Ohlde, Mercury Looking for WNBA Title

Ed. note: This story first appeared in the Kansas State Official Sports Report on Sept. 21, 2009. To receive the daily Kansas State Official Sports Report in your e-mail, visit www.officialsportsreport.com.

by Mark Janssen, Senior Writer, Kansas State Official Sports Report  

MANHATTAN, Kan. - Nicole Ohlde understands the feeling of winning a Big 12 Championship, but now the former Kansas State Wildcat has her sights set on becoming a Women's National Basketball Association (WNBA) title holder.

But for that to happen, Ohlde and her Phoenix Mercury franchise must defeat the Los Angeles Sparks in the Western Conference finals, which begin tonight in Los Angeles at Pauley Pavilion on the UCLA campus. The Mercury, which led the WNBA in regular season wins with 23, reached the conference finals by defeating the San Antonio Silver Stars in three games.

In the game two victory, Ohlde came off the bench to net all four of her shots for eight points, snare seven rebounds, plus dish out three assists and card three steals.

"It's nice to be on a winning team," said Ohlde, who spent her first five seasons in Minnesota, where she only made the playoffs once, which was in her rookie season in 2004.

After opening the year with injuries, Ohlde is finishing strong with a 5.2 scoring average and has a field goal percentage of .535. She also averaged 2.8 rebounds and 0.9 blocked shots.

Ohlde suffered a broken foot in her final game in Hungary during the off-season, which forced her to miss the first 10 games of the season. Once back on the court, Ohlde tripped and fell during a game in Sacramento, suffering a broken wrist, which sidelined her for an additional three weeks.

"I'm finally healthy," said the Clay Center native. "I'm still taped up, but I'm feeling pretty good unless someone smacks it pretty hard."

Ohlde's role is coming off the Phoenix  bench "... and bring energy to the floor. Maybe score a basket or two, get a block and get some rebounds. I'm not someone who is asked to score 20 points. I just hope to contribute six or eight points and five or six rebounds. We have other superstars (20-point scorers Diana Taurasi and Cappie Pondexter) to do the scoring."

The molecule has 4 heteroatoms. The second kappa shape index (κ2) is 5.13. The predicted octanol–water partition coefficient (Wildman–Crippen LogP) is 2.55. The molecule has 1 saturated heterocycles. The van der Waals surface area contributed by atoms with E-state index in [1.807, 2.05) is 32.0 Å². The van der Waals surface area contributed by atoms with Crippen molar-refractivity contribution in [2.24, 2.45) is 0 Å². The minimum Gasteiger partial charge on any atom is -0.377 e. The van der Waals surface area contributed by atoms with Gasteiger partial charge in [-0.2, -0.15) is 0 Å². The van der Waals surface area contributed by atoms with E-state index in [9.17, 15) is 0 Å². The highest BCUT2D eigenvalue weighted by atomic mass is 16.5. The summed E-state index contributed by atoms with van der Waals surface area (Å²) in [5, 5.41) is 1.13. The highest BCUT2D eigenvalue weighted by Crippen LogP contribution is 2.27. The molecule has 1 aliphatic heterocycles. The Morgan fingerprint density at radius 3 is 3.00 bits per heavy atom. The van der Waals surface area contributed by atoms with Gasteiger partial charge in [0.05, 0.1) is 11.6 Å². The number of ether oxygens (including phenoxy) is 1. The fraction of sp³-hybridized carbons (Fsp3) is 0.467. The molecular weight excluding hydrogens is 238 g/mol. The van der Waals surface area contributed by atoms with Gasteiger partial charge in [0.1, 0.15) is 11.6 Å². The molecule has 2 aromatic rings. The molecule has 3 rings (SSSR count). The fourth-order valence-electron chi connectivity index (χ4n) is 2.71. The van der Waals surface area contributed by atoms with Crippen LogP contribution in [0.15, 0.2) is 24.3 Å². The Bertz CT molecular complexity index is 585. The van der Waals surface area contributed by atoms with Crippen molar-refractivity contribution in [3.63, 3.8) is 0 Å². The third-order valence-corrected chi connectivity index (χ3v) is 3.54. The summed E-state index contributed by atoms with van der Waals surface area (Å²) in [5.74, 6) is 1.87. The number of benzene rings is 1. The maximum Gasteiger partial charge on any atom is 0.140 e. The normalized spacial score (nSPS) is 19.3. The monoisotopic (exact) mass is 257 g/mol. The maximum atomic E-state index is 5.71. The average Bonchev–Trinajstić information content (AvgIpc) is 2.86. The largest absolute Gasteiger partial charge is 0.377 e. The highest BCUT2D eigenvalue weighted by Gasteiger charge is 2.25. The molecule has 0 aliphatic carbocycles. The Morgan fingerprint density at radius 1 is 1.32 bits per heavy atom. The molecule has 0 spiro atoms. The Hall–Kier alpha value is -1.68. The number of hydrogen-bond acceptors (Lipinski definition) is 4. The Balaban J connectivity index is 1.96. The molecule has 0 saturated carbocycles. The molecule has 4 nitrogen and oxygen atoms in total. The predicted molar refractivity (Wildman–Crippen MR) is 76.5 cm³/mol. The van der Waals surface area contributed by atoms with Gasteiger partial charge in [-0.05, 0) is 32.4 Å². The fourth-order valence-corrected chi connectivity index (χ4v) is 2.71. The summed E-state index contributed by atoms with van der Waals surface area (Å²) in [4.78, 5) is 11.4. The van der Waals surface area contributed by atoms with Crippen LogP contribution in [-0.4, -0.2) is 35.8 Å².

While saying she misses the "close bond" with players and coaches she enjoyed at K-State, she added, "I understand the business aspect of the game. You do bond with your teammates at this level, but you're just not around them as much."

Ohlde, who said her KSU highs were going to the Sweet 16 as a sophomore and winning the Big 12 as a senior, says her six years as a professional have flown by, in part because she's kept busy playing two different seasons.

"I've played in Hungary the last five off-seasons, and plan to go back again about 10 days after the playoffs end," Ohlde said. "It's a way to stay in shape, and the pay can be twice as much as it is here. Sometimes the pay is three and four times more because there are only two Americans on a team, and they pay them more through sponsorships."

Ohlde said she hopes to play professionally as long as her body holds up, and after that may explore a future in coaching.